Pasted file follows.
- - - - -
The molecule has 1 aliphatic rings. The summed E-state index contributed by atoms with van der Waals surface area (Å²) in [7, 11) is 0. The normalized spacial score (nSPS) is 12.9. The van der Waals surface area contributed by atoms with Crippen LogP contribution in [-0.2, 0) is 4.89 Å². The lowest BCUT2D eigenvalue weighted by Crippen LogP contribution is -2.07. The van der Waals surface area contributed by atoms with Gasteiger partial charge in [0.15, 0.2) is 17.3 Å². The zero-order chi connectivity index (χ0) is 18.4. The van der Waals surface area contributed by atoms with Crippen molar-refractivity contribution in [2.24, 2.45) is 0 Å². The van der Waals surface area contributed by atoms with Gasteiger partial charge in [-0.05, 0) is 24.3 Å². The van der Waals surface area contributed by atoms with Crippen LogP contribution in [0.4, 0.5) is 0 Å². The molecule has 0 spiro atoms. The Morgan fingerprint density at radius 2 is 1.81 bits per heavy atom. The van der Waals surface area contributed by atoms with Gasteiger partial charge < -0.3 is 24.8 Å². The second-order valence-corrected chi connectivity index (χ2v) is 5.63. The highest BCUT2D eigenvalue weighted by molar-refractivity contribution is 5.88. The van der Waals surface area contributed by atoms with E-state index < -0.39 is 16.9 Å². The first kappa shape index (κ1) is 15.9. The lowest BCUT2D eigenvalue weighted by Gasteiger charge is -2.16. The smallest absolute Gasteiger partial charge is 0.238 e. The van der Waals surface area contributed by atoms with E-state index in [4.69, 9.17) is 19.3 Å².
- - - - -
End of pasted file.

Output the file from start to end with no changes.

The molecule has 1 aliphatic rings. The summed E-state index contributed by atoms with van der Waals surface area (Å²) in [7, 11) is 0. The normalized spacial score (nSPS) is 12.9. The van der Waals surface area contributed by atoms with Crippen LogP contribution in [-0.2, 0) is 4.89 Å². The lowest BCUT2D eigenvalue weighted by Crippen LogP contribution is -2.07. The van der Waals surface area contributed by atoms with Gasteiger partial charge in [0.15, 0.2) is 17.3 Å². The zero-order chi connectivity index (χ0) is 18.4. The van der Waals surface area contributed by atoms with Crippen molar-refractivity contribution in [2.24, 2.45) is 0 Å². The van der Waals surface area contributed by atoms with Gasteiger partial charge in [-0.05, 0) is 24.3 Å². The van der Waals surface area contributed by atoms with Crippen LogP contribution in [0.4, 0.5) is 0 Å². The molecule has 0 spiro atoms. The Morgan fingerprint density at radius 2 is 1.81 bits per heavy atom. The van der Waals surface area contributed by atoms with Gasteiger partial charge < -0.3 is 24.8 Å². The second-order valence-corrected chi connectivity index (χ2v) is 5.63. The highest BCUT2D eigenvalue weighted by molar-refractivity contribution is 5.88. The van der Waals surface area contributed by atoms with E-state index < -0.39 is 16.9 Å². The first kappa shape index (κ1) is 15.9. The lowest BCUT2D eigenvalue weighted by Gasteiger charge is -2.16. The smallest absolute Gasteiger partial charge is 0.238 e. The van der Waals surface area contributed by atoms with E-state index in [4.69, 9.17) is 19.3 Å².